ST. LOUIS — Students gathered around cable news network stages set up on Mudd Field on the Washington University campus Sunday afternoon, as buzz builds heading into the evening presidential debate.
The topic: How much the Friday release of a 2005 video showing Donald Trump making lewd comments about sexual assault would influence the match-up between the nominees for president.
Students and community members agreed the release of the video was sure to increase viewership for the town hall style debate, and they expect it will change the conversation between the candidates.
“It seems like it’s going to be a gruesome debate about who is more an enabler of sexual assault,” said Max Foley, a Washington University senior who plans to vote for Democratic nominee Hillary Clinton.
The Washington University in St. Louis campus took on a festival atmosphere by mid-Sunday afternoon, with pop music playing in the quad that forms the heart of the private research university campus. The debate gets under way at 9 p.m. ET and is considered make or break for the Trump campaign at this point, a fact not lost on those gathered on campus Sunday.
"This is stardom for us," said junior Devin Patel.
Blue Clinton-Kaine signs outnumber those for Trump here. Confrontation has been minimal, but selfies are frequent. One student could be heard on the phone asking someone to record every cable news channel so she could later look for herself in the background.
Student Ted Sorota ate an ice cream cone while holding his "Trump isn't family at Olive Garden" sign. The restaurant chain prides itself on being inclusive, but even it would draw the line at accepting Trump, he argued.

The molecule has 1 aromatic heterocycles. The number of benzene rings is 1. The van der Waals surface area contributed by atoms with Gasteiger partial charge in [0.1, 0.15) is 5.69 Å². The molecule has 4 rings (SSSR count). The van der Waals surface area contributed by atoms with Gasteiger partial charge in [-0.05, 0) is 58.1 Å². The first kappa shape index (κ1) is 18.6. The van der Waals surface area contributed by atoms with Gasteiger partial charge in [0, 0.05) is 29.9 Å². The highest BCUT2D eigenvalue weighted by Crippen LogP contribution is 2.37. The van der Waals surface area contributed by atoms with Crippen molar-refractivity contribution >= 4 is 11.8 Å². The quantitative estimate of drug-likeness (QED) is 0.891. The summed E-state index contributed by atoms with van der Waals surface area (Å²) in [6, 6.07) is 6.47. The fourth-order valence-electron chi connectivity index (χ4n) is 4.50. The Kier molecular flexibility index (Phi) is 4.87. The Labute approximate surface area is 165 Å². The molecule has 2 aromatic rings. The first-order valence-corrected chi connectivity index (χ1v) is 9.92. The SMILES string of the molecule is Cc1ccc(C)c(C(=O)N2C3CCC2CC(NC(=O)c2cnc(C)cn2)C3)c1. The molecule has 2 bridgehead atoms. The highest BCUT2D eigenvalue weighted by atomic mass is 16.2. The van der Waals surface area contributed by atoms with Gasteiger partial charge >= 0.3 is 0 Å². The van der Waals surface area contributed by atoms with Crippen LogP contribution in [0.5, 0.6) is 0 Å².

Other signs included "Blacks for Trump," "I paid more for this poster than Trump's paid in taxes" and "Out of meal points."
Ethan Hatcher, who came to St. Louis from Indianapolis for the debate, held a sign for Libertarian candidate Gary Johnson. He said he wanted voters to know there is an alternative to Trump and Clinton.
Student Eliza Antonowich, a Clinton supporter, said was “pretty disgusted” by Trump’s remarks in the video. Friend and fellow freshman Sara Braun, who also plans to vote for Clinton, said she believes the video is disqualifying.
“I don’t think he views women as equals at all,” Braun said.
Junior Nick McMillan still supports Trump, despite the revelation.
“He definitely messed up,” McMillan said. “But things get said, and people change. I don’t think you can hold comments made a decade ago against someone, especially when they’ve apologized.”
McMillan said his support of Trump is largely rooted in his distrust of Clinton.
“She’s just had so many scandals involving her, from Benghazi to the email scandal,” he said.
While everyone expects Trump’s comments to be a topic of conversation in the debate, not not everyone wants them to be.
Julius Ndangam, of Lee’s Summit, Missouri, walked around campus late Sunday morning with his son. They'd traveled across the state for the son's soccer tournament.
“The idea of addressing the things on the tapes — that’s tabloid stuff,” Ndangam said. “That shouldn’t come up in a national debate.”
Ndangam, a Cameroon native who moved to the United States in 1989, said he plans to vote for Clinton because of her positions on the economy and immigration.
Junior Travis Parr said he generally leans Republican, but is undecided on which presidential candidate he will support. He said he hopes Clinton and Trump will elaborate on their economic policies in the debate.
“I feel like I know more about their mistakes than their goals for the presidency,” Parr said.
Nathaniel Thomas, a Washington University senior, said he plans to vote for Clinton but hopes Trump will press her on certain issues. Thomas, who supported Vermont Senator Bernie Sanders in the Democratic primary, said he wants Clinton to detail and justify her ties to Wall Street.
“I’d like to hear more of her explanations,” Thomas said.
Ari Moses, a Washington University senior, described the campus as energized. He said he was looking forward to the debate’s town hall format, in which members of the public ask questions of the candidates.
“I think tonight’s going to be more personal,” Moses said. “It’s going to show who really knows their stuff.”